Monday, April 25, 2011

State Food Stamp Programs

All states make information about their Supplemental Nutrition Assistance Program (SNAP) available publicly. According to a review conducted by the Center on Budget and Policy Priorities, there are significant variations among states’ SNAP (formerly called food stamps) web pages and on-line services. They found that some states only provide a basic description of the program on their agency’s website. Others offer applications, benefit calculators, pre-screening tools, detailed program operation instructions for caseworkers, and copies of program memoranda to eligibility workers that describe policy changes to the program. By making all of these materials readily accessible to the public, states can facilitate an improved understanding of SNAP.

In the report, Food Stamps On-Line: A Review of State Government Food Stamp Websites, the Center on Budget and Policy Priorities provides links to every state’s SNAP web page and provides an overview of the types of information and services that states provide. For states that are interested in expanding the services provided on their state’s web page the report’s overview section could serve a s a helpful tool because it highlights the various features states offer, such as benefit calculators or office locators.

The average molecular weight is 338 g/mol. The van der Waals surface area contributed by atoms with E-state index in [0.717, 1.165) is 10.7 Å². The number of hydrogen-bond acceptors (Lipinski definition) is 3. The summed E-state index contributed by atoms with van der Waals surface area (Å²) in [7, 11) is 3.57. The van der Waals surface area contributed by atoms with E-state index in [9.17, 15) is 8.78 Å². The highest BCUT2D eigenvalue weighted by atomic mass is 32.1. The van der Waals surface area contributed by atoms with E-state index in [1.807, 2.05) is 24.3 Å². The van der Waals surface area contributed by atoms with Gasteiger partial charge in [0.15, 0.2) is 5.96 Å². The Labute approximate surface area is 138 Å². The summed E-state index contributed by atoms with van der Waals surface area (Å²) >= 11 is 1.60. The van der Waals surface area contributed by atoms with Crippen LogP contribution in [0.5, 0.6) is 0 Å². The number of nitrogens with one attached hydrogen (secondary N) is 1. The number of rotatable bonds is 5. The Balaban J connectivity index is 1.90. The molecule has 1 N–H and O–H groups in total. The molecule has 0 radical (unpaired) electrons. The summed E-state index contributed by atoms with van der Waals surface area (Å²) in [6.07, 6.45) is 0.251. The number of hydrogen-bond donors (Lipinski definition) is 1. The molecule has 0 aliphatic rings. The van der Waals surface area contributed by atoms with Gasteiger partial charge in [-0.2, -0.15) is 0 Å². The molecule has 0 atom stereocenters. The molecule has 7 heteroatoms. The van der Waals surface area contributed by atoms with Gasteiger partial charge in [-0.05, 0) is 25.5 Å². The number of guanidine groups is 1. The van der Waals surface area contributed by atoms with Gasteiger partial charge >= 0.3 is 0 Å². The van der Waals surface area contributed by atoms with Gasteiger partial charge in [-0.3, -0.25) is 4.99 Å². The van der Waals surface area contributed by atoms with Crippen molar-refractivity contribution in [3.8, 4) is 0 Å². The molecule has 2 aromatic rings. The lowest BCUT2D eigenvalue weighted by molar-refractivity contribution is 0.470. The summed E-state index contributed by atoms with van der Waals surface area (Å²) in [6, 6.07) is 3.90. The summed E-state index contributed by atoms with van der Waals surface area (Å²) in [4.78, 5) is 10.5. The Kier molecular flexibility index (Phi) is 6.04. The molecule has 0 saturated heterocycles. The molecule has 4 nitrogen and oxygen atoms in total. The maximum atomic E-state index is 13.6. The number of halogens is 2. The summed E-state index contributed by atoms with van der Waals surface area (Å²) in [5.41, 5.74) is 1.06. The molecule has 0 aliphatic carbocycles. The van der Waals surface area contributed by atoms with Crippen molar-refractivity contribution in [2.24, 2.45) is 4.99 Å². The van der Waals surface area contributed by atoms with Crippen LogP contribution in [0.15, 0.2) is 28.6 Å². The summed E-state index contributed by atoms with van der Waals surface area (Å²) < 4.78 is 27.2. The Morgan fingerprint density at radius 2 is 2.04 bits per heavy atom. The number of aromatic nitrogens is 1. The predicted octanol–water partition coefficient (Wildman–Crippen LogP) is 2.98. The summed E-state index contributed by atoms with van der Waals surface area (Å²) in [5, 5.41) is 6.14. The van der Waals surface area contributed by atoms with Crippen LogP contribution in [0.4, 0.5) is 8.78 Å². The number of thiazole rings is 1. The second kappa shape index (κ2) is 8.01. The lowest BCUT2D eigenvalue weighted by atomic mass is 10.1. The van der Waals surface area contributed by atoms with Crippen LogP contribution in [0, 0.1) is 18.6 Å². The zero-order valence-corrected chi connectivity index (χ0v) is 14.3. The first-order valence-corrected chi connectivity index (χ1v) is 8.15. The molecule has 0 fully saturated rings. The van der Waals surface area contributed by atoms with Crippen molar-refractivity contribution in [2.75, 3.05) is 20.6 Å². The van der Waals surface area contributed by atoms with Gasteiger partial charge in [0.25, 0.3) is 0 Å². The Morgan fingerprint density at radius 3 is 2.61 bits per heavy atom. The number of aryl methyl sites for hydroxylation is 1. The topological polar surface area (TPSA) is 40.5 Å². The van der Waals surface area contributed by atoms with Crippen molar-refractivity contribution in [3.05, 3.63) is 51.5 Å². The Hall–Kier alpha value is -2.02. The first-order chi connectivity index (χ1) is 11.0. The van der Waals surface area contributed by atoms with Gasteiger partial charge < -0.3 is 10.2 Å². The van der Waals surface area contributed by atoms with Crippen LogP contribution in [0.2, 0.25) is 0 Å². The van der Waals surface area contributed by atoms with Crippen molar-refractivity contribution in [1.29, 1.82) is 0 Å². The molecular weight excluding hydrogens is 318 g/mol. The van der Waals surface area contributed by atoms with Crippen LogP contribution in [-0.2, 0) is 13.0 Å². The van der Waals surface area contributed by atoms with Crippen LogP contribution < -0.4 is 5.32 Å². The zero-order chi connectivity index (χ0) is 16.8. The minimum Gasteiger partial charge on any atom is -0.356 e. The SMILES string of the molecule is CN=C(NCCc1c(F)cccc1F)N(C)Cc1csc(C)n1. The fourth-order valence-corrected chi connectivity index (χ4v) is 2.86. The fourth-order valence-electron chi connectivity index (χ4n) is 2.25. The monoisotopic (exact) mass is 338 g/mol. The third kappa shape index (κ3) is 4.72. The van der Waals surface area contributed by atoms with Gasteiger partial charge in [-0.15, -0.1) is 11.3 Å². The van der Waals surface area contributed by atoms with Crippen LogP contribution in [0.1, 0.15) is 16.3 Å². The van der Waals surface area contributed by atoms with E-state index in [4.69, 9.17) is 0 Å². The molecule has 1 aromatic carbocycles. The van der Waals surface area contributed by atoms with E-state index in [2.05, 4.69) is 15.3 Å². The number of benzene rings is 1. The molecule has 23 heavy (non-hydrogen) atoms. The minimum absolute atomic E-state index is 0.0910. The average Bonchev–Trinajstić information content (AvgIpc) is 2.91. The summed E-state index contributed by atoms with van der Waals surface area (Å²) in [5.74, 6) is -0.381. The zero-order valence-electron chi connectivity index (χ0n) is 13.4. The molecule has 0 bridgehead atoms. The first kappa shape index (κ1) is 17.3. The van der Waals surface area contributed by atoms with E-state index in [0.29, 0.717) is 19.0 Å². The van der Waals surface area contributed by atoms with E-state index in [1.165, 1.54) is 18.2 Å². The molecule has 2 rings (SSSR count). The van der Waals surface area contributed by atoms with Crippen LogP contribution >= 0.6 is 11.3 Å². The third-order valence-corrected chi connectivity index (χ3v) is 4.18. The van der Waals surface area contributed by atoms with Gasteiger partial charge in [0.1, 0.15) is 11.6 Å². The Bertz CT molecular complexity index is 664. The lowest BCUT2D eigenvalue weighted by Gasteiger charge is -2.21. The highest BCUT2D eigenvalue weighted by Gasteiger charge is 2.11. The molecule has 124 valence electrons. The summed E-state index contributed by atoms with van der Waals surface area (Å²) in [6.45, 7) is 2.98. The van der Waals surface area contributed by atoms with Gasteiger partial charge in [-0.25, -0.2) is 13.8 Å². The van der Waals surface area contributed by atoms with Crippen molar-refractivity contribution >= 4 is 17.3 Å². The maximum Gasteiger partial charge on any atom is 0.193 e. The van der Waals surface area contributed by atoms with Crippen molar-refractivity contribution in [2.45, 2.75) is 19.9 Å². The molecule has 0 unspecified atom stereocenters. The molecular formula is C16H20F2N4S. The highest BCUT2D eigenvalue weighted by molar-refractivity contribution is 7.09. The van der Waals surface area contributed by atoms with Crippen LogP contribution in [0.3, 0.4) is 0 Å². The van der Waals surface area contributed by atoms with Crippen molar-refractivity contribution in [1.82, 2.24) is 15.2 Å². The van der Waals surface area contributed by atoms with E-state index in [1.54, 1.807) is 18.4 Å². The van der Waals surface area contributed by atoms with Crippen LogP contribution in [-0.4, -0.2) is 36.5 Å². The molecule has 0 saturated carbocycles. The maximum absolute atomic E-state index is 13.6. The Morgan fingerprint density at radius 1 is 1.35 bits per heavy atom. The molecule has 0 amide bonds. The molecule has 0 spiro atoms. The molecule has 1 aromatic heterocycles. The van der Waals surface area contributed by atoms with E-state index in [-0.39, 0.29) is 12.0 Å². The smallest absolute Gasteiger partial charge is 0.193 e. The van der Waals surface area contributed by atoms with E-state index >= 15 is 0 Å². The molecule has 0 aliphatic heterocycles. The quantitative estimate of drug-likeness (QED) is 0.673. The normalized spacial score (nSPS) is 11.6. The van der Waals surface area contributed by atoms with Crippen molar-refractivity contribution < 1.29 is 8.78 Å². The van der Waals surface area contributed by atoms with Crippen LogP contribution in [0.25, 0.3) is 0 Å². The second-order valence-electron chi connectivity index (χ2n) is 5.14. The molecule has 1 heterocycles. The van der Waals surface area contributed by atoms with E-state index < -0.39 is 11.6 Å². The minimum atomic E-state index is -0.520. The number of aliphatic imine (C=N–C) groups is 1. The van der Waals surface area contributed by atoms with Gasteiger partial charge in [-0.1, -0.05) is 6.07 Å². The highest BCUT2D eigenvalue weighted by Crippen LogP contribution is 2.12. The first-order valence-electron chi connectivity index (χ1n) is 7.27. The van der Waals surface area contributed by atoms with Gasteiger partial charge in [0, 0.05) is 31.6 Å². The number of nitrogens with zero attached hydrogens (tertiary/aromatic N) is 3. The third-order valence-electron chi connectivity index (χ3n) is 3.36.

To learn the basics about the Supplemental Nutrition Assistance Program visit, Policy Basics: Food Assistance.

For more tools and information on policies that promote family economic success, visit PolicyforResults.

Wednesday, April 20, 2011

Racial Disparities in Wealth.

The Center for Community Economic Development has issued a new report "Diverging Pathways: How Wealth Shapes Opportunity for Children". The key findings were:

Racial disparities in households with young children are dramatic. In 2007, 32% of white households with young children were income-poor and 14.2% had no assets. In sharp contrast, 69% of Latino and 71% of blacks were income-poor, and 40% had no assets.

  • Racial disparities in child outcomes start early and grow over time. At nine months, all children start out with fairly similar scores on a standard child development test, but by two years of age, racial disparities emerge.